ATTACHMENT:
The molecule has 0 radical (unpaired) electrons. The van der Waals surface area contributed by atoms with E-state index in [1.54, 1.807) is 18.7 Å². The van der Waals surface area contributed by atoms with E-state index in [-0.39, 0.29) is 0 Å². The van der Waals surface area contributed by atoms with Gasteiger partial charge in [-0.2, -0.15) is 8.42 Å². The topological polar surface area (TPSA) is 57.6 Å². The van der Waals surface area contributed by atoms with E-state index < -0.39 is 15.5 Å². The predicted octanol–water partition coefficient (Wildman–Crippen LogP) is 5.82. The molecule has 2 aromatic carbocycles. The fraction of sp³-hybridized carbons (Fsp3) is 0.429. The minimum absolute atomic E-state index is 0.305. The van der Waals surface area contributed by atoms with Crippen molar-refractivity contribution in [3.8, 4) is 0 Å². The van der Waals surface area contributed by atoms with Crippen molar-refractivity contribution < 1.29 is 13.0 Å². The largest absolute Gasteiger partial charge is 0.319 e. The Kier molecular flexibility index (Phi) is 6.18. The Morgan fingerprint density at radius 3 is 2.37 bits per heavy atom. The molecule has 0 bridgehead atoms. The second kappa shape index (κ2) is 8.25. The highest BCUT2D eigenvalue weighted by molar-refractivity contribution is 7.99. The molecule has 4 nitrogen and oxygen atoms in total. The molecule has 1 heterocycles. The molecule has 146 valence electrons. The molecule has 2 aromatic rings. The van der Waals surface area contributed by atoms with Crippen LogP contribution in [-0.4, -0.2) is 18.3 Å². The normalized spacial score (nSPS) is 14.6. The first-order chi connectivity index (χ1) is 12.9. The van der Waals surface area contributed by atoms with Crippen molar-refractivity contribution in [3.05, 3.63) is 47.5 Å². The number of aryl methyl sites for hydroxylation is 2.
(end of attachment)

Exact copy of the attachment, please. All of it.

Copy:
The molecule has 0 radical (unpaired) electrons. The van der Waals surface area contributed by atoms with E-state index in [1.54, 1.807) is 18.7 Å². The van der Waals surface area contributed by atoms with E-state index in [-0.39, 0.29) is 0 Å². The van der Waals surface area contributed by atoms with Gasteiger partial charge in [-0.2, -0.15) is 8.42 Å². The topological polar surface area (TPSA) is 57.6 Å². The van der Waals surface area contributed by atoms with E-state index < -0.39 is 15.5 Å². The predicted octanol–water partition coefficient (Wildman–Crippen LogP) is 5.82. The molecule has 2 aromatic carbocycles. The fraction of sp³-hybridized carbons (Fsp3) is 0.429. The minimum absolute atomic E-state index is 0.305. The van der Waals surface area contributed by atoms with Crippen molar-refractivity contribution in [3.8, 4) is 0 Å². The van der Waals surface area contributed by atoms with Crippen molar-refractivity contribution < 1.29 is 13.0 Å². The largest absolute Gasteiger partial charge is 0.319 e. The Kier molecular flexibility index (Phi) is 6.18. The Morgan fingerprint density at radius 3 is 2.37 bits per heavy atom. The molecule has 0 bridgehead atoms. The second kappa shape index (κ2) is 8.25. The highest BCUT2D eigenvalue weighted by molar-refractivity contribution is 7.99. The molecule has 4 nitrogen and oxygen atoms in total. The molecule has 1 heterocycles. The molecule has 146 valence electrons. The molecule has 2 aromatic rings. The van der Waals surface area contributed by atoms with Crippen LogP contribution in [-0.4, -0.2) is 18.3 Å². The normalized spacial score (nSPS) is 14.6. The first-order chi connectivity index (χ1) is 12.9. The van der Waals surface area contributed by atoms with Crippen molar-refractivity contribution in [3.05, 3.63) is 47.5 Å². The number of aryl methyl sites for hydroxylation is 2.